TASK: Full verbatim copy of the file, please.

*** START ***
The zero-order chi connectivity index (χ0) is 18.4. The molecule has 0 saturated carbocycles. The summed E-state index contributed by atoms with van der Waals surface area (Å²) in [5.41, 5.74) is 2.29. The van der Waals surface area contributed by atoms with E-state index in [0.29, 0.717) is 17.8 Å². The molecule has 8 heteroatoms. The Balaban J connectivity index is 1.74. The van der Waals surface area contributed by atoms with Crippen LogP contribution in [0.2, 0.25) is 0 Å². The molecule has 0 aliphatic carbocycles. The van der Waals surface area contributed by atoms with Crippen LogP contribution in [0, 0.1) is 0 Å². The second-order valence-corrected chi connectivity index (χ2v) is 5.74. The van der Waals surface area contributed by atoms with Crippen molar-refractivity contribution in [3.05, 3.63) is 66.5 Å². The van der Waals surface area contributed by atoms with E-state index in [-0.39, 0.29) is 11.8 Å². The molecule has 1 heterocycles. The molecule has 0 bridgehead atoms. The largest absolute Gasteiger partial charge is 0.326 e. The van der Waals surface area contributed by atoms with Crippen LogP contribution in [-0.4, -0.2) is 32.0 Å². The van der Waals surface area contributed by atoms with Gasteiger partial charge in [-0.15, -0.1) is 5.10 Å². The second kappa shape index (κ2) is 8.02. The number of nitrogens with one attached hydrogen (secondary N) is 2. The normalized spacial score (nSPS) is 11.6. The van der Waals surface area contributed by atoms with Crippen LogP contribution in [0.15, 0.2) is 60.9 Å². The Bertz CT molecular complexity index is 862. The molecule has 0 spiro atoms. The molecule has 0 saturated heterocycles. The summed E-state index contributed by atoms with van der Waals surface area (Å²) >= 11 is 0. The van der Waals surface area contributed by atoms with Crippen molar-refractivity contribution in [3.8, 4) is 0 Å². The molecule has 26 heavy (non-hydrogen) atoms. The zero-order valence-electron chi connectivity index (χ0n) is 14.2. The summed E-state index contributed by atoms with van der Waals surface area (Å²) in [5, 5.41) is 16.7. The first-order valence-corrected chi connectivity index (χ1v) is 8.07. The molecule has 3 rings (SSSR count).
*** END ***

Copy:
The zero-order chi connectivity index (χ0) is 18.4. The molecule has 0 saturated carbocycles. The summed E-state index contributed by atoms with van der Waals surface area (Å²) in [5.41, 5.74) is 2.29. The van der Waals surface area contributed by atoms with E-state index in [0.29, 0.717) is 17.8 Å². The molecule has 8 heteroatoms. The Balaban J connectivity index is 1.74. The van der Waals surface area contributed by atoms with Crippen LogP contribution in [0.2, 0.25) is 0 Å². The molecule has 0 aliphatic carbocycles. The van der Waals surface area contributed by atoms with Crippen LogP contribution in [0, 0.1) is 0 Å². The second-order valence-corrected chi connectivity index (χ2v) is 5.74. The van der Waals surface area contributed by atoms with Crippen molar-refractivity contribution in [3.05, 3.63) is 66.5 Å². The van der Waals surface area contributed by atoms with E-state index in [-0.39, 0.29) is 11.8 Å². The molecule has 1 heterocycles. The molecule has 0 bridgehead atoms. The largest absolute Gasteiger partial charge is 0.326 e. The van der Waals surface area contributed by atoms with Crippen LogP contribution in [-0.4, -0.2) is 32.0 Å². The van der Waals surface area contributed by atoms with Gasteiger partial charge in [-0.15, -0.1) is 5.10 Å². The second kappa shape index (κ2) is 8.02. The number of nitrogens with one attached hydrogen (secondary N) is 2. The normalized spacial score (nSPS) is 11.6. The van der Waals surface area contributed by atoms with Crippen LogP contribution in [0.15, 0.2) is 60.9 Å². The Bertz CT molecular complexity index is 862. The molecule has 0 spiro atoms. The molecule has 0 saturated heterocycles. The summed E-state index contributed by atoms with van der Waals surface area (Å²) >= 11 is 0. The van der Waals surface area contributed by atoms with Crippen molar-refractivity contribution in [3.8, 4) is 0 Å². The molecule has 26 heavy (non-hydrogen) atoms. The zero-order valence-electron chi connectivity index (χ0n) is 14.2. The summed E-state index contributed by atoms with van der Waals surface area (Å²) in [5, 5.41) is 16.7. The first-order valence-corrected chi connectivity index (χ1v) is 8.07. The molecule has 3 rings (SSSR count).